It’s a lottery, as you say, and I think England’s problem is that their number has failed to come-up too many times. Sometime soon their luck has to change!

    So who do you think England’s penalty takers will be? Rooney, Gerrard, Lampard…….I’m not sure after that.

  4. @BD Condell: You are wrong about the keepers. The ones who save a lot of penalties wait as long as it gets, they don’t take their chances and it is not about getting lucky. That would imply that penalty killer like Jens Lehmann have more luck than other goalkeepers. Just watch some penalty shoot-outs and take a closer look at the goalkeepers. The good ones don’t jump early, quite the opposite. Of course there is a difference between a goalkeeper like Robinson who just jumps early and hopes for good luck and a goalkeeper like Lehmann who watches the moves of the penalty taker closely and tries to actually react to that.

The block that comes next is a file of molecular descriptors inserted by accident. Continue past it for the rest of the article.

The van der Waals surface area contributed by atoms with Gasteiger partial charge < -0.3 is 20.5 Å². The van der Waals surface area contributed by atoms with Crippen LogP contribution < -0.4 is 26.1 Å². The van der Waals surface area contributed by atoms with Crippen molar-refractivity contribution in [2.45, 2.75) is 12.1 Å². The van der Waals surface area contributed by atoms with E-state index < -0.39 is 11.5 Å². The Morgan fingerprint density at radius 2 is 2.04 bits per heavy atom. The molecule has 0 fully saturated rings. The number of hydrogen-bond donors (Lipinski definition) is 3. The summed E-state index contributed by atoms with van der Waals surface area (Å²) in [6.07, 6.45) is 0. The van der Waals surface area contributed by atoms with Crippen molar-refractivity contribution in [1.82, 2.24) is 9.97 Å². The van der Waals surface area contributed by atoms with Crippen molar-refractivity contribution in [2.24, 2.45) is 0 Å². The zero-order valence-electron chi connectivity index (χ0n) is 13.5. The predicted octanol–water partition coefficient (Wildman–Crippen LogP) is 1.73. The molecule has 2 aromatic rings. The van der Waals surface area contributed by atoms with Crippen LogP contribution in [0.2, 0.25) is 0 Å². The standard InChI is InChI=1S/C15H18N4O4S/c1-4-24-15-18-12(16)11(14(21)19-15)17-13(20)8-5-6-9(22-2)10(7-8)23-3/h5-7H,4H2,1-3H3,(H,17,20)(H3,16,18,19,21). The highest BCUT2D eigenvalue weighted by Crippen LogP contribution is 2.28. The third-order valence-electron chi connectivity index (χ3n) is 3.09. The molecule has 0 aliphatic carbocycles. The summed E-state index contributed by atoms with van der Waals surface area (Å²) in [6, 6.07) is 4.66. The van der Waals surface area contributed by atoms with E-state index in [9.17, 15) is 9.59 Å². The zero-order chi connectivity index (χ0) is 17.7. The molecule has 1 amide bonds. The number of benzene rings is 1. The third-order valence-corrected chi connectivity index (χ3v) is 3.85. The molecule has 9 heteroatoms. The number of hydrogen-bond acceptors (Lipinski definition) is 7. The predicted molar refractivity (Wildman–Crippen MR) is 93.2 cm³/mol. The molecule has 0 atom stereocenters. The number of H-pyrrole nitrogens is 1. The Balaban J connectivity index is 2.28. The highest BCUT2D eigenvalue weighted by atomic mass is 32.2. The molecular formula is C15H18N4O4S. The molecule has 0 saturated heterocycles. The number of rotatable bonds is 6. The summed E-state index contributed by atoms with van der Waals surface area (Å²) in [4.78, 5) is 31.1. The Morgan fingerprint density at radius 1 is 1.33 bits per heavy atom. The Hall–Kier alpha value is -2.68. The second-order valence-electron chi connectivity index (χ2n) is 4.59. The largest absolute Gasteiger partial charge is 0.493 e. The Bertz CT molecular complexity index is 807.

5. its too long ago for me to remember what his stats are like, but I read Bruce Grobbelar saying once that he’d wait for the penalty taker to plant their supporting foot and then go based on which way it was pointing. Try it, it is difficult for a right footer to send a penalty to the left if their left foot is pointing right and is close to the ball. Your left foot will naturally point left if you are going left, point right if you are going right.